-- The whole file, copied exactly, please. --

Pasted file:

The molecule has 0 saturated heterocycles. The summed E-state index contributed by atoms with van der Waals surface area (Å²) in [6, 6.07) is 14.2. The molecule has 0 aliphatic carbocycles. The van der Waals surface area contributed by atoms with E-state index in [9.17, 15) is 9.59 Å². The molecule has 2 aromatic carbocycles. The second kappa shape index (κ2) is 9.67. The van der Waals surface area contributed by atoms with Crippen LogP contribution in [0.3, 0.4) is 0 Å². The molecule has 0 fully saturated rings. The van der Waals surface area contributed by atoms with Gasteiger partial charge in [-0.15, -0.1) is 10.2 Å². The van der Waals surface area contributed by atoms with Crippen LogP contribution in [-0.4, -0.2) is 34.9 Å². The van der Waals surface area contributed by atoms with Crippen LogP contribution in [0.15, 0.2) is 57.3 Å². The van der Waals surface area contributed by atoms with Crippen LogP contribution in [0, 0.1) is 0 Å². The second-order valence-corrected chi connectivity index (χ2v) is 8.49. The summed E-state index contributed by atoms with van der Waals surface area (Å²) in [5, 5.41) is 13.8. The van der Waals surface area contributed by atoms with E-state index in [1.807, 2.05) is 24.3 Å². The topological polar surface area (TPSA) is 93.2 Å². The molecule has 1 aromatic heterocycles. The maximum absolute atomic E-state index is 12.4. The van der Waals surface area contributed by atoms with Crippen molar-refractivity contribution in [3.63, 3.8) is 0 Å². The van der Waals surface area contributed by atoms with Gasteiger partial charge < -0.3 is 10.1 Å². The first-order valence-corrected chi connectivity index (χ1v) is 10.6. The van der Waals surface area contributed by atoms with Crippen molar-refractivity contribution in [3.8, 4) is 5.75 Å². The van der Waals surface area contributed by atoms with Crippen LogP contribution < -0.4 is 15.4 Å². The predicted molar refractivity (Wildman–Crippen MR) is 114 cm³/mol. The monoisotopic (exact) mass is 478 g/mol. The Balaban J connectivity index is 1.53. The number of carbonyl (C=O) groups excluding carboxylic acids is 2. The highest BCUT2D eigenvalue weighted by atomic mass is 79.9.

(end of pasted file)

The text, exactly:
The molecule has 0 saturated heterocycles. The summed E-state index contributed by atoms with van der Waals surface area (Å²) in [6, 6.07) is 14.2. The molecule has 0 aliphatic carbocycles. The van der Waals surface area contributed by atoms with E-state index in [9.17, 15) is 9.59 Å². The molecule has 2 aromatic carbocycles. The second kappa shape index (κ2) is 9.67. The van der Waals surface area contributed by atoms with Crippen LogP contribution in [0.3, 0.4) is 0 Å². The molecule has 0 fully saturated rings. The van der Waals surface area contributed by atoms with Gasteiger partial charge in [-0.15, -0.1) is 10.2 Å². The van der Waals surface area contributed by atoms with Crippen LogP contribution in [-0.4, -0.2) is 34.9 Å². The van der Waals surface area contributed by atoms with Crippen LogP contribution in [0.15, 0.2) is 57.3 Å². The van der Waals surface area contributed by atoms with Crippen LogP contribution in [0, 0.1) is 0 Å². The second-order valence-corrected chi connectivity index (χ2v) is 8.49. The summed E-state index contributed by atoms with van der Waals surface area (Å²) in [5, 5.41) is 13.8. The van der Waals surface area contributed by atoms with E-state index in [1.807, 2.05) is 24.3 Å². The topological polar surface area (TPSA) is 93.2 Å². The molecule has 1 aromatic heterocycles. The maximum absolute atomic E-state index is 12.4. The van der Waals surface area contributed by atoms with Crippen molar-refractivity contribution in [3.63, 3.8) is 0 Å². The van der Waals surface area contributed by atoms with Gasteiger partial charge < -0.3 is 10.1 Å². The first-order valence-corrected chi connectivity index (χ1v) is 10.6. The van der Waals surface area contributed by atoms with Crippen molar-refractivity contribution in [3.8, 4) is 5.75 Å². The van der Waals surface area contributed by atoms with Crippen LogP contribution < -0.4 is 15.4 Å². The predicted molar refractivity (Wildman–Crippen MR) is 114 cm³/mol. The monoisotopic (exact) mass is 478 g/mol. The Balaban J connectivity index is 1.53. The number of carbonyl (C=O) groups excluding carboxylic acids is 2. The highest BCUT2D eigenvalue weighted by atomic mass is 79.9.